Tuesday, July 31, 2007

Edsger W. Dijkstra Prize for 2007

The winner of the Edsger W. Dijkstra Prize for 2007 is the paper "Consensus in the presence of partial synchrony'' by Cynthia Dwork, Nancy Lynch, and Larry Stockmeyer, which appeared in the Journal of the ACM, Vol. 35, No. 2, April, 1988. pages 288--323. (A preliminary version appeared in PODC 1984.) This is the second time that Nancy Lynch winds up this prize since she had received it before in 2001 for her classic paper

Michael J. Fischer , Nancy A. Lynch and Michael S. Paterson. "Impossibility of Distributed Consensus with One Faulty Process", Journal of the ACM, April 1985, 32(2):374-382.

One can say that, despite how faulty researchers may be in evaluating the quality of scientific work, there is definite consensus on Nancy's huge impact on research in the principles of distributed computing! Congratulations to the winners.

It is sad that Larry Stockmeyer is not here with us to enjoy yet another achievement in his distinguished career. He passed away in 2004. Look here for some commemorations that took place at that time.

Tuesday, July 24, 2007

Special Issue of JLAP Devoted to FOSSACS 2006

This to let you know that a special issue of JLAP devoted to selected papers from FOSSACS 2006 is now available on line. Anna and I edited the issue. I hope that you'll enjoy reading the papers in that volume.

Many thanks to all the colleagues who contributed to the success of the conference, and to the expert referees who devoted some of their time to a careful evaluation of the submitted papers. It has been a pleasure to work with all of you.

Software from Reykjavík University Wins the 2007 GGP Competition

These are good days for AI (and CS) research at Reykjavík University, and I trust that you'll forgive me for self-promoting the achievements of my department. The finals of the 2007 General Game-Playing competition at the AAAI conference have been won by "our" own CADIAPlayer, developed by Yngvi Björnsson and his MSc student Hilmar Finsson within CADIA, our centre for AI research. (As you can see, Yngvi is very hot these days!) The aim of the GGP competitions is to help develop systems that can accept a formal description of an arbitrary game and, without further human interaction, can play the game effectively.

According to Yngvi, the competition was very exciting, especially the final, which was played against ClunePlayer from the University of California, Los Angeles. (ClunePlayer was the second place finisher last year, and the world-champion from two years ago).

Congratulations to Hilmar and Yngvi for a great success!

Friday, July 20, 2007

Checker is a Draw

I am very happy to see that the news of the week in Science reports on a triumph of AI and (theoretical) computer science. A team from the games group at the University of Alberta, Canada, has announced that checkers is now solved: perfect play by both sides leads to a draw. Determining the outcome of the game brings AI search techniques to bear at a totally new level of complexity. The game of checkers has roughly 500 billion billion possible positions (5 x 1020)! These are state spaces of "model-checking size" :-)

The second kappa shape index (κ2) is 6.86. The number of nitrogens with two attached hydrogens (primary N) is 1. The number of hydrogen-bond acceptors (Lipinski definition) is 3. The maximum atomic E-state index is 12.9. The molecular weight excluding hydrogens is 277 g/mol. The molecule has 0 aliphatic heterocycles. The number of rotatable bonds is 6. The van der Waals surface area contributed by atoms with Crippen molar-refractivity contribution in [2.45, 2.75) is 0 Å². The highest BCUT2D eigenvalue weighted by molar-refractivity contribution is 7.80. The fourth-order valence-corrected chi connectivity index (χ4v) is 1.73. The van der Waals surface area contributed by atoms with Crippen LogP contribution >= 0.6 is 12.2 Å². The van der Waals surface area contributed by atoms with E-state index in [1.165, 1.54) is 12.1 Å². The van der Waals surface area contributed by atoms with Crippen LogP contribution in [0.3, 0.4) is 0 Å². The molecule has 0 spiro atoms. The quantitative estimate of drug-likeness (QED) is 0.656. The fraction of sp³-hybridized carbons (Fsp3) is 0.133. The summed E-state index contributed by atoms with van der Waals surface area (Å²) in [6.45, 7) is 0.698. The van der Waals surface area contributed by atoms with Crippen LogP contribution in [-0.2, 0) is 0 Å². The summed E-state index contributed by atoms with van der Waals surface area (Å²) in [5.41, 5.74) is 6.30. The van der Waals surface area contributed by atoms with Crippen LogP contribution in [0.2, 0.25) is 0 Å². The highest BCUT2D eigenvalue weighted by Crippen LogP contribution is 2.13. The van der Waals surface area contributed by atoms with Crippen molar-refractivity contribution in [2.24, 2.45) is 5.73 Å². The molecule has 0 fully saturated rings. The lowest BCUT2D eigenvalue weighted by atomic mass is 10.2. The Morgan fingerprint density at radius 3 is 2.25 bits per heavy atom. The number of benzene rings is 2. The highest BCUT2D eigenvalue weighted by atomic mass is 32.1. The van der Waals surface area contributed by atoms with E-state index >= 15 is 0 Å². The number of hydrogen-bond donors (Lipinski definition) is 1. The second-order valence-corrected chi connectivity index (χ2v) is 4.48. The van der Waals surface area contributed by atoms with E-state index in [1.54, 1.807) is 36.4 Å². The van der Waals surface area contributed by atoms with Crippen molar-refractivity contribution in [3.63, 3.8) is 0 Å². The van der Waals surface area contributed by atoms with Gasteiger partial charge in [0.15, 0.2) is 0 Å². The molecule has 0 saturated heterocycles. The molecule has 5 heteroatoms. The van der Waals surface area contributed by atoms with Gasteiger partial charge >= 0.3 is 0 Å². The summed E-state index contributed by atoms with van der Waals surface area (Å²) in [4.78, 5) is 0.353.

Unfortunately, the full text of the Science article is only available to subscribers. The abstract is here. See also the web page of Chinook, the world checkers champion.

I am also very happy to report that one of the members of the team that solved checkers, Yngvi Björnsson, is a colleague of mine at Reykjavík University. This success will bring some media exposure for our department. (I know that process algebra cannot be expected to do so, alas :-))

Addendum: Bill Gasarch also has a, more detailed, post on this piece of news. Do read the comments to his post, which are, as usual, interesting.

Saturday, July 14, 2007

Corrado Priami on Italian Prime Time TV

Last Thursday I ended up watching part of SuperQuark, a well-done science programme that has been running on Italian TV (RAI 1 to be precise) for some time now. To my pleasant surprise, the programme had a feature on the Centre for Computational and Systems Biology---a joint undertaking between the University of Trento and Microsoft Research. (You can watch the video, in Italian, here.)

The feature included excerpts of an interview with Corrado Priami, the president of the centre, and Luca Cardelli made some visual guest appearances.

It was a great pleasure to see a centre involving computer science in a crucial way make an appearance on prime-time TV. I can only compliment Corrado for having achieved so much in his career so far. I still remember sharing some work-space with him at the HP research lab in Pisa in late 1991-early 1992. He was fresh from his MSc degree then, and working on very different things.

Showcasing the impact of computer science on other sciences on prime-time TV can only be good for our field. Who is going to be next?